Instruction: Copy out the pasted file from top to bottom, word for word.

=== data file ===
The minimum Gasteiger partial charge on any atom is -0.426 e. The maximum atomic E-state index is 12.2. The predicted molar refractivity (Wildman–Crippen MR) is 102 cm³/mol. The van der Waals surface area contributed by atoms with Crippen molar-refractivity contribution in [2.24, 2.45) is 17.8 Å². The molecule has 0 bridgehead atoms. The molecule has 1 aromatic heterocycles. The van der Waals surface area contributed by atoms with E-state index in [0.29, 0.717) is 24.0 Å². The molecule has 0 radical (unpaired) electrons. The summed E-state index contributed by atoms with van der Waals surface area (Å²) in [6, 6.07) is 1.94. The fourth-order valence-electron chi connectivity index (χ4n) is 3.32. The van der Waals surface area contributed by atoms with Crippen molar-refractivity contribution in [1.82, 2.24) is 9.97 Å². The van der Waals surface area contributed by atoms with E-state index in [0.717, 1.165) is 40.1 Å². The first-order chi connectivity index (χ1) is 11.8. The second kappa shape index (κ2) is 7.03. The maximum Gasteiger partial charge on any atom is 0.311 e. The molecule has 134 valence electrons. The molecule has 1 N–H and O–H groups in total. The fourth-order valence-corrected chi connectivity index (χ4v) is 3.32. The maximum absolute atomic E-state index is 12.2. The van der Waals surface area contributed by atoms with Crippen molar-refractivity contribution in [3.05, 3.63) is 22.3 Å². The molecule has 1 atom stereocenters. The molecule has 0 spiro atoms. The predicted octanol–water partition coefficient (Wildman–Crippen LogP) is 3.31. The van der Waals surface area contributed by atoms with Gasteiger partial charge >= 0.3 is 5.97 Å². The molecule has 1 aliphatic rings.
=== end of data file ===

The minimum Gasteiger partial charge on any atom is -0.426 e. The maximum atomic E-state index is 12.2. The predicted molar refractivity (Wildman–Crippen MR) is 102 cm³/mol. The van der Waals surface area contributed by atoms with Crippen molar-refractivity contribution in [2.24, 2.45) is 17.8 Å². The molecule has 0 bridgehead atoms. The molecule has 1 aromatic heterocycles. The van der Waals surface area contributed by atoms with E-state index in [0.29, 0.717) is 24.0 Å². The molecule has 0 radical (unpaired) electrons. The summed E-state index contributed by atoms with van der Waals surface area (Å²) in [6, 6.07) is 1.94. The fourth-order valence-electron chi connectivity index (χ4n) is 3.32. The van der Waals surface area contributed by atoms with Crippen molar-refractivity contribution in [1.82, 2.24) is 9.97 Å². The van der Waals surface area contributed by atoms with E-state index in [0.717, 1.165) is 40.1 Å². The first-order chi connectivity index (χ1) is 11.8. The second kappa shape index (κ2) is 7.03. The maximum Gasteiger partial charge on any atom is 0.311 e. The molecule has 134 valence electrons. The molecule has 1 N–H and O–H groups in total. The fourth-order valence-corrected chi connectivity index (χ4v) is 3.32. The maximum absolute atomic E-state index is 12.2. The van der Waals surface area contributed by atoms with Crippen molar-refractivity contribution in [3.05, 3.63) is 22.3 Å². The molecule has 1 atom stereocenters. The molecule has 0 spiro atoms. The predicted octanol–water partition coefficient (Wildman–Crippen LogP) is 3.31. The van der Waals surface area contributed by atoms with Gasteiger partial charge >= 0.3 is 5.97 Å². The molecule has 1 aliphatic rings.